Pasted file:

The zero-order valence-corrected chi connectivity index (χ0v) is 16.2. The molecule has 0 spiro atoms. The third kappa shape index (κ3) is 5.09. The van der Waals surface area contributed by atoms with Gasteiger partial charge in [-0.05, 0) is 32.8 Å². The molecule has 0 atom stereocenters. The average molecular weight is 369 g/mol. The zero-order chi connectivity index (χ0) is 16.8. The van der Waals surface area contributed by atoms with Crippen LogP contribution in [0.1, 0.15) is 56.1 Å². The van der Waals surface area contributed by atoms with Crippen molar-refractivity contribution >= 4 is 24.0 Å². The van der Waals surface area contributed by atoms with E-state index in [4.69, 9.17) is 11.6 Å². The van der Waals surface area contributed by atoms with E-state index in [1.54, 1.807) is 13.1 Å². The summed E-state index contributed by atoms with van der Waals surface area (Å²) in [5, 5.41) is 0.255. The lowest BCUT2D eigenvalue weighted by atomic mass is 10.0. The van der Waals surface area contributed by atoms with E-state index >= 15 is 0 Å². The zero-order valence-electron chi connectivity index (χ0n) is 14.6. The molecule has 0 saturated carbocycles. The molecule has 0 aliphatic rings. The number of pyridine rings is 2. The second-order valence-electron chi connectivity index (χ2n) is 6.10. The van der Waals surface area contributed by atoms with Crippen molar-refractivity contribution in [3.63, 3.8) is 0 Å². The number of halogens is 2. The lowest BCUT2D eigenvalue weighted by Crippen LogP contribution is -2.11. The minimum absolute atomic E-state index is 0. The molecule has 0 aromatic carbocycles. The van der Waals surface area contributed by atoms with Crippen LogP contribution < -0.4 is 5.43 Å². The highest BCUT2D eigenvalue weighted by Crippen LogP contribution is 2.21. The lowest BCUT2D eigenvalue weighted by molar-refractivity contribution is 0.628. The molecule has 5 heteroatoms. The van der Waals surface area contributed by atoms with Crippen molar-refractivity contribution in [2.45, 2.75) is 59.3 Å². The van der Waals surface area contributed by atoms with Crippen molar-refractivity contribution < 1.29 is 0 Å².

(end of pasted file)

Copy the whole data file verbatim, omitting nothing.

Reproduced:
The zero-order valence-corrected chi connectivity index (χ0v) is 16.2. The molecule has 0 spiro atoms. The third kappa shape index (κ3) is 5.09. The van der Waals surface area contributed by atoms with Gasteiger partial charge in [-0.05, 0) is 32.8 Å². The molecule has 0 atom stereocenters. The average molecular weight is 369 g/mol. The zero-order chi connectivity index (χ0) is 16.8. The van der Waals surface area contributed by atoms with Crippen LogP contribution in [0.1, 0.15) is 56.1 Å². The van der Waals surface area contributed by atoms with Crippen molar-refractivity contribution >= 4 is 24.0 Å². The van der Waals surface area contributed by atoms with E-state index in [4.69, 9.17) is 11.6 Å². The van der Waals surface area contributed by atoms with E-state index in [1.54, 1.807) is 13.1 Å². The summed E-state index contributed by atoms with van der Waals surface area (Å²) in [5, 5.41) is 0.255. The lowest BCUT2D eigenvalue weighted by atomic mass is 10.0. The van der Waals surface area contributed by atoms with E-state index >= 15 is 0 Å². The zero-order valence-electron chi connectivity index (χ0n) is 14.6. The molecule has 0 saturated carbocycles. The molecule has 0 aliphatic rings. The number of pyridine rings is 2. The second-order valence-electron chi connectivity index (χ2n) is 6.10. The van der Waals surface area contributed by atoms with Crippen molar-refractivity contribution in [3.63, 3.8) is 0 Å². The number of halogens is 2. The lowest BCUT2D eigenvalue weighted by Crippen LogP contribution is -2.11. The minimum absolute atomic E-state index is 0. The molecule has 0 aromatic carbocycles. The van der Waals surface area contributed by atoms with Crippen LogP contribution < -0.4 is 5.43 Å². The highest BCUT2D eigenvalue weighted by Crippen LogP contribution is 2.21. The lowest BCUT2D eigenvalue weighted by molar-refractivity contribution is 0.628. The molecule has 5 heteroatoms. The van der Waals surface area contributed by atoms with Crippen molar-refractivity contribution in [2.45, 2.75) is 59.3 Å². The van der Waals surface area contributed by atoms with Crippen molar-refractivity contribution < 1.29 is 0 Å².